The next five years could be a challenge for apple growers, but the industry should emerge stronger and in a better competitive position after that.
That was the consensus of a panel of leaders from private equity firms discussing tree fruit merger and acquisitions trends Aug. 20 at the U.S. Apple Association’s online 125th Annual Crop and Outlook Marketing Conference.
“We think in five years the industry is going to be in good shape, but we think the industry is going to go through a bit of turmoil during the next five years,” said Michael Butler, co-founder and chairman of Seattle-based Cascadia Capital LLC.
Large integrated companies with pricing power and capital to invest in new varieties and technology are in a good competitive position, he said. Niche companies invested in organic pears and premium apple varieties are also in a competitive position.
“Everybody in between is vulnerable,” Butler said. “We think the mid-tier players will go away and we think that the industry will emerge a lot more streamlined and a lot more profitable over the next five years.”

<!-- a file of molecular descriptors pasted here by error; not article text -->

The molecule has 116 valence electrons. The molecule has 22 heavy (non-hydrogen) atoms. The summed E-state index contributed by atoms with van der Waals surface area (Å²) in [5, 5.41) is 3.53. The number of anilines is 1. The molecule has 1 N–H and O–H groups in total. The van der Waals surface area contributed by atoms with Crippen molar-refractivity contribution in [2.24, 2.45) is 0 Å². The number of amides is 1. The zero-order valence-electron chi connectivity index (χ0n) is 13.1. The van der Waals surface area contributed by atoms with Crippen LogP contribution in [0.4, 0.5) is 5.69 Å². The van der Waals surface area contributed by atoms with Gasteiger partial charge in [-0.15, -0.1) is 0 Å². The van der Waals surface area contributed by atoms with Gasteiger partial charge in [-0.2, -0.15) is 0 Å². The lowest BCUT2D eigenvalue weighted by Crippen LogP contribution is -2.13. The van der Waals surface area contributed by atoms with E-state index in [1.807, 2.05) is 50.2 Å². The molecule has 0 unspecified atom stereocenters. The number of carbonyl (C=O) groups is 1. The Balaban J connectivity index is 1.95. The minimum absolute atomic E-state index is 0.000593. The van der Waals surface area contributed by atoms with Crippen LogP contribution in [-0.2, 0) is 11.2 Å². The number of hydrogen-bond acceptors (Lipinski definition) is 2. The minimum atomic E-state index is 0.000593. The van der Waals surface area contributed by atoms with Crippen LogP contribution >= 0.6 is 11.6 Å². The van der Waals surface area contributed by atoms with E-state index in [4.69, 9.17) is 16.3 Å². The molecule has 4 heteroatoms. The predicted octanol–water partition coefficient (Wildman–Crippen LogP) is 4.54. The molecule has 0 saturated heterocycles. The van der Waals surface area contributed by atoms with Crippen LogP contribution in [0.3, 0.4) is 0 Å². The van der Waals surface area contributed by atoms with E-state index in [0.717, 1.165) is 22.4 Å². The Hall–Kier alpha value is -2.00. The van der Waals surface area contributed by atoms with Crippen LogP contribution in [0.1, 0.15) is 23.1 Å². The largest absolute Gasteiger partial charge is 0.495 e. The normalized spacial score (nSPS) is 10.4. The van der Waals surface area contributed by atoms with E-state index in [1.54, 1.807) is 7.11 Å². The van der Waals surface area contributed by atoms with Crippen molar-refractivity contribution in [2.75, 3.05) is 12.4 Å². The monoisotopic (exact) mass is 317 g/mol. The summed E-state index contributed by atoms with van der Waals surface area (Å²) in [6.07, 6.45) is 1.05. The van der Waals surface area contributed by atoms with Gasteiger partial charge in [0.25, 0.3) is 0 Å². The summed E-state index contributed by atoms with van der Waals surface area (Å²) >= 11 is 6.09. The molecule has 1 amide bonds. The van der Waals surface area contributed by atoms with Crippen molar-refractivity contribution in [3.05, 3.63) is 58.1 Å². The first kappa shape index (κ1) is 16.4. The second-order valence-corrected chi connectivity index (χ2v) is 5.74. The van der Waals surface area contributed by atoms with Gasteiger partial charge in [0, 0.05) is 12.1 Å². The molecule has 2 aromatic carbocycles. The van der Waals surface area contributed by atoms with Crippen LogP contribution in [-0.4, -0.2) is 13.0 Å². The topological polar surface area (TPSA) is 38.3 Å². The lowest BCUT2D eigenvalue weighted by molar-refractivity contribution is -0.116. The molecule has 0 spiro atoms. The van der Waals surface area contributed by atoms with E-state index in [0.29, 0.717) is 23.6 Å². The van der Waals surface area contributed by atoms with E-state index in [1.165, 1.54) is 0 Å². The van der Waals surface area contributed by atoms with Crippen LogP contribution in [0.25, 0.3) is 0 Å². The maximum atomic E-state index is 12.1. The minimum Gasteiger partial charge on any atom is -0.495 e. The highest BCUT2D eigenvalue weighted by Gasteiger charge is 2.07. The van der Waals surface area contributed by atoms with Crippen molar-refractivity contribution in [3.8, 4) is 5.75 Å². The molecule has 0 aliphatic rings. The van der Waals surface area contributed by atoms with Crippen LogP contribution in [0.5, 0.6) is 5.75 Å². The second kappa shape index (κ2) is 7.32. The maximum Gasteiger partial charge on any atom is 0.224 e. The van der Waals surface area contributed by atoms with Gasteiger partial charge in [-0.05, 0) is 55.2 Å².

Investing in technology will be a differentiator for growers and packers, said Baptiste Tellier, director of Fall Line Capital, San Mateo, Calif. While some labor-saving technologies may be available only to the largest companies, Tellier said enough tech companies are working on solutions that prices for those solutions will decline over time and become more accessible.
Matthew Corbett, with partner with Montreal-based Fiera Comox, said the tide will eventually turn in favor of growers.
“The long-term consumption trends are clear and positive for both apples and cherries,” he said.
Economic conditions will be tough over the next few years, said Toby McKay, International Farming Corp., Kinston, N.C.
Price pressures, increasing labor costs, the difficulty in sourcing labor, building export sales and domestic demand might all be challenging, he said.
“I think the underpinnings of the economy are strong, and the tree fruit space is going to emerge stronger at some point,” McKay said. “But it’s going to be uncomfortable for all parties, and downright painful for some entities for the next few years.”
Over time, the panel indicated the number of apple sales desks may decrease to match the number of large chain store buyers.